SAN JOSE, Calif., Jan. 22, 2020 /PRNewswire/ -- Getting reliable sensor data from wearables is complex, yet critical in order for users to trust the efficacy of their health trackers. Consider, as an example, an optical heart-rate sensor, which is actually sensing the changes in an electric current. Heartbeats cause the volume of arterial blood to change synchronously with each pulse. The change in volume changes the amount of light absorbed and reflected as it travels through live tissue. When that light exits the tissue and enters a photodetector, it changes the output current. By creating a sensing system that carefully sets up a proper series of "dominos," a current sensor becomes a heart-rate sensor.
This is how most sensors work. Sensors generally make esoteric electrical measurements (capacitance, impedance, current, voltage). But through an elaborate system construct, a physical event of interest (acceleration, pressure, footsteps, distance) is made to change that measurement. Knowing the system construct, we could then interpret the change into a physical parameter, all the while assuming everything else in the sensing system stays constant or at least is well controlled.
But what if the dominos aren't all under the designer's control?
Optical Path of Light
The path that light travels from the source (emitter) to the detector (receiver) is known as the optical path. This path spans across one or more media and any change in those media could interact and affect the light characteristics at the detector. As such, the received light encapsulates all changes in the media along the entire optical path.
For an optical heart-rate sensor, light comes from one or more LEDs and is aimed at live tissue. Before arriving at the tissue, the light has to travel through air and sometimes a layer of cover glass. Air, cover glass, and the surface of the tissue are three different optical media. Similarly, the tissue is not homogenous and could be modeled as successive layers of optical media with different refractive indices.
At the interface of any two media with different optical properties, light could be absorbed (attenuated), reflected (scattered) into the first medium, or transmitted into the second medium. Heart-rate sensing works because one of these media, the capillaries, changes volume over time synchronous to heart rate. The change affects the amount of light absorbed and reflected. Optical system design must make sure that the path most light takes to go from the LED to the photodetector also interacts with the capillaries. Data reliability is compromised when light can reach the photodetector without interacting with the capillaries or when something along the optical path changes unexpectedly.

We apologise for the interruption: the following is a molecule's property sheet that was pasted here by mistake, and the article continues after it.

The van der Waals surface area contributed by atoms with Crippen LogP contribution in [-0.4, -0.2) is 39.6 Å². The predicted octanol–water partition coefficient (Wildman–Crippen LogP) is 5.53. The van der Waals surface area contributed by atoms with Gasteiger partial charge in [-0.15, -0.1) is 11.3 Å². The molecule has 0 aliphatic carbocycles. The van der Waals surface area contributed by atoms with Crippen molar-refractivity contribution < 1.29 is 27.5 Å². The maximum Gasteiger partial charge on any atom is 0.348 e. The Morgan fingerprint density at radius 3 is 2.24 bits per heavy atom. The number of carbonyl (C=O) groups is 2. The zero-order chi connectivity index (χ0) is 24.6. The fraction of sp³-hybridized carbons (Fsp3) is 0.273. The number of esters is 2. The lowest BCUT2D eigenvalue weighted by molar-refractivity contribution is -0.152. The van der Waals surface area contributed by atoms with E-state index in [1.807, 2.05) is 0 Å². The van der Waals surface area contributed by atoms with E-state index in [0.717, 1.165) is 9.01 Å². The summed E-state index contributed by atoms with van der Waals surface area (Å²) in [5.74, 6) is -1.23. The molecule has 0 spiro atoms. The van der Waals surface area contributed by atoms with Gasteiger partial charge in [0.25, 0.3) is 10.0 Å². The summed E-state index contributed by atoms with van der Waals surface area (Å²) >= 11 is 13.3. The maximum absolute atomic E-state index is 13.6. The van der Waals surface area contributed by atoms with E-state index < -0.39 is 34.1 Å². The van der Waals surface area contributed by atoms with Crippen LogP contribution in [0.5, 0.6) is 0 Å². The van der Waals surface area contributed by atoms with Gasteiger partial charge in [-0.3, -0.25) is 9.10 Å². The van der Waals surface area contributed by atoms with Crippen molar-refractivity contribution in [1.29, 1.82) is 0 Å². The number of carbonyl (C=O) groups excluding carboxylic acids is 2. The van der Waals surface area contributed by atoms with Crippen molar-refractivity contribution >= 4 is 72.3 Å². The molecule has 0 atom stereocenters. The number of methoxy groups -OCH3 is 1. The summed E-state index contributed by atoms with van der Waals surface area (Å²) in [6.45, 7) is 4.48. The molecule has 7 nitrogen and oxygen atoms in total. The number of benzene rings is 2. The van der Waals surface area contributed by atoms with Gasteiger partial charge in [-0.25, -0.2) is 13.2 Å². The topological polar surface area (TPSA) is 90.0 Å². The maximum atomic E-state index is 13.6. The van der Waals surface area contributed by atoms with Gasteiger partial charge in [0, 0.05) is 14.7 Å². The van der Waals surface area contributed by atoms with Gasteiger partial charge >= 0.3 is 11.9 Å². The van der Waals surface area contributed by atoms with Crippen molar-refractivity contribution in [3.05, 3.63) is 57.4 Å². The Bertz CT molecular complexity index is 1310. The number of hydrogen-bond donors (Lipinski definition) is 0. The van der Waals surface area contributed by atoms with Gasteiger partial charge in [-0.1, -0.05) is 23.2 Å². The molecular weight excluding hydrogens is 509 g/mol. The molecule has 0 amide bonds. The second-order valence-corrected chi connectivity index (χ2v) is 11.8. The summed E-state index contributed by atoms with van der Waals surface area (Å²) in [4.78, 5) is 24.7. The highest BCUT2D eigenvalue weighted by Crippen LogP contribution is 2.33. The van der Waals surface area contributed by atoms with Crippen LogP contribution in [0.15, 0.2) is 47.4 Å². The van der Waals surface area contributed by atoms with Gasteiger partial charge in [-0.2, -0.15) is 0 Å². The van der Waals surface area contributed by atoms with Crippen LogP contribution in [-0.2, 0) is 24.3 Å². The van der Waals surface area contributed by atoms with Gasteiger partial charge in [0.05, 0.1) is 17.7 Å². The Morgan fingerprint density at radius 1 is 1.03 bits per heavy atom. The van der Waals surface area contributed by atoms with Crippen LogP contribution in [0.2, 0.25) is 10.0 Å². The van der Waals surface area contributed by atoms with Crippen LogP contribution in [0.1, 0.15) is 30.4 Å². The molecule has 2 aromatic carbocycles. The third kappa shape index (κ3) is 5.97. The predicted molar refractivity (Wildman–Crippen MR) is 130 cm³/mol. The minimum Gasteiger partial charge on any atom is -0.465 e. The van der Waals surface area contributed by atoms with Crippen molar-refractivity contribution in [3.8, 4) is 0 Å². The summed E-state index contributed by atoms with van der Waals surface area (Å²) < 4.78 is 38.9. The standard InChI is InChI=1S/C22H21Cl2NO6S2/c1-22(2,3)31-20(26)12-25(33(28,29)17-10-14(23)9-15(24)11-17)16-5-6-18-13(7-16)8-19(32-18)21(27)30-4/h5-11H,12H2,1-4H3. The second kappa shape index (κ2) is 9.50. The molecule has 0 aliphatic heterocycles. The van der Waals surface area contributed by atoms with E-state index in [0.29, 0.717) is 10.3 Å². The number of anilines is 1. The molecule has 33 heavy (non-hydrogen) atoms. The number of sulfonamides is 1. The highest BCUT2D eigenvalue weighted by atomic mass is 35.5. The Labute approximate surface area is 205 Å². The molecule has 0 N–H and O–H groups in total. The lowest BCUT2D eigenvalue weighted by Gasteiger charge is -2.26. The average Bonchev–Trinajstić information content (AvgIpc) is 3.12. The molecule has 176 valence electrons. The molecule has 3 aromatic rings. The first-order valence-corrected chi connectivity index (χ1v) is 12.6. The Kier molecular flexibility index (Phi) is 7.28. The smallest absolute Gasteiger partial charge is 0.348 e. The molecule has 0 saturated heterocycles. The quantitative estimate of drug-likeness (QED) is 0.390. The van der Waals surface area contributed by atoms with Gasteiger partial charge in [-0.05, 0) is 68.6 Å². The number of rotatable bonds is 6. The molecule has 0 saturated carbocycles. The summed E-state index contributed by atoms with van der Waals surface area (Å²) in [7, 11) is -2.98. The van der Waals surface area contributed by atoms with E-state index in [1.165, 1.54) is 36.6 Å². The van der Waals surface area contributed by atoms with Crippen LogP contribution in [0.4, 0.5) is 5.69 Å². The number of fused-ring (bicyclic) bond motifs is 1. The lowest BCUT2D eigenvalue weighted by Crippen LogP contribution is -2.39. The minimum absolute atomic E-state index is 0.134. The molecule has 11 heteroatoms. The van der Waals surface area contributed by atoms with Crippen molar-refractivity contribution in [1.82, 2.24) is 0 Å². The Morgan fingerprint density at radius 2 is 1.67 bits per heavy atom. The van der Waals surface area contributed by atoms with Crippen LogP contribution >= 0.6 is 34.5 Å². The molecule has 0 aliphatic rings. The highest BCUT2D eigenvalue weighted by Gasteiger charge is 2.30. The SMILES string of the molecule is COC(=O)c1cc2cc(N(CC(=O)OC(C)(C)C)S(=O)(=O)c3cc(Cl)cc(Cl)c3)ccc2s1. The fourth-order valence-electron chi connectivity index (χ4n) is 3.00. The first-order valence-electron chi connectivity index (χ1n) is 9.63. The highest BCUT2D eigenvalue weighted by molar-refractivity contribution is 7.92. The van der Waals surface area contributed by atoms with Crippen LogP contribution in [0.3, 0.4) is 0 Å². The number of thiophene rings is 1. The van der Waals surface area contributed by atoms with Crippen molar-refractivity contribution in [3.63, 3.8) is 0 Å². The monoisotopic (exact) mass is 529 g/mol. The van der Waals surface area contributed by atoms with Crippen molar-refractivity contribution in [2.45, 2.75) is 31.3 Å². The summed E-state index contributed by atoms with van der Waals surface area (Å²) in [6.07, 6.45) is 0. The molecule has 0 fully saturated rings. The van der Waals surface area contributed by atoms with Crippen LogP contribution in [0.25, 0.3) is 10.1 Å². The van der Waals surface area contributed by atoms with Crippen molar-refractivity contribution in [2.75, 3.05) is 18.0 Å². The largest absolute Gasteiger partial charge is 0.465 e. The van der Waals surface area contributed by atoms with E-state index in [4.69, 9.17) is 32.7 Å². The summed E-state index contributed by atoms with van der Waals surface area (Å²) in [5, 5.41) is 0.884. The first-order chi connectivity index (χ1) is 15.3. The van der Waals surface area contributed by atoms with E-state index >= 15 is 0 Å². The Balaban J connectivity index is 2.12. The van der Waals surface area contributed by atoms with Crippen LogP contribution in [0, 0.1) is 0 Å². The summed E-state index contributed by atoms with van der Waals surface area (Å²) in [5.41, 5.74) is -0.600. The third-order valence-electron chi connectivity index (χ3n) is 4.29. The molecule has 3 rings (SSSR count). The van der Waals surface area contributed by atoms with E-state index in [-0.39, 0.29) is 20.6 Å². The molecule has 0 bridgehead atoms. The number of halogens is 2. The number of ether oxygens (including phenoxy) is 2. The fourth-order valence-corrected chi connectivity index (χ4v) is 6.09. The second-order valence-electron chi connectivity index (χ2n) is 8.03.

Light-Attenuating Factors Outside the Designer's Control
Dirt and grime on the cover glass, hair, skin pigment, and color changes of the cover glass are all factors outside of a designer's control. Each medium serves to attenuate light passing through it, in both directions, and each may affect some wavelength of light more than others.
For heart-rate sensing, the important information is carried in the periodicity and not the overall amplitude of the signal. So, as long as the emitter is strong enough, some attenuation should not result in any loss of information. However, if the sensing configuration uses more than one LED or multiple wavelengths, it is possible that light intensity for each LED and/or wavelength would not be affected by the same proportion.
The air gap, or the distance between the skin surface and the optical components, is also outside of a designer's control and can impact the reliability of sensor data. Now, in many wearable applications, water (in the form of, say, sweat or rain) could be present in the "air gap." The resulting combinations and variations are numerous, but we could consider some generalities. When the sensing target is live tissue, which is mostly comprised of water, having water in the air gap actually narrows the difference in refractive index between the air gap and the target. This should allow a proportionately greater amount of light to be transmitted into the tissue, strengthening the sensing mechanism.
Maximizing Signal Path Performance
With everything that could affect the optical signal, it becomes increasingly important that the part of the optical data path that is under the designer's control gives the best signal-to-noise performance. A high-performance design makes discerning the reliability of the sensor data easier.
For example, any light which makes its way to the photodetector but did not enter the target tissue, not just the light emitted from the LED source, adds to the noise of the biosensing signal. Some integrated analog front-end (AFE) devices, like the MAX86140 and the MAX86171, sample any ambient current on the photodetector asynchronous to the LED light source and subtract them from the photodetector current. Indeed these AFEs even anticipate how ambient light conditions could change in typical use cases so that designers can trust that their effects will have little impact on the biosensing signals.
To learn more about the key considerations affecting reliability of sensor data, read this article from Maxim's Ian Chen: "Getting to Reliable Sensor Data: Interaction Between Electronics, Optics, and Mechanic Design."
SOURCE Maxim Integrated Products, Inc.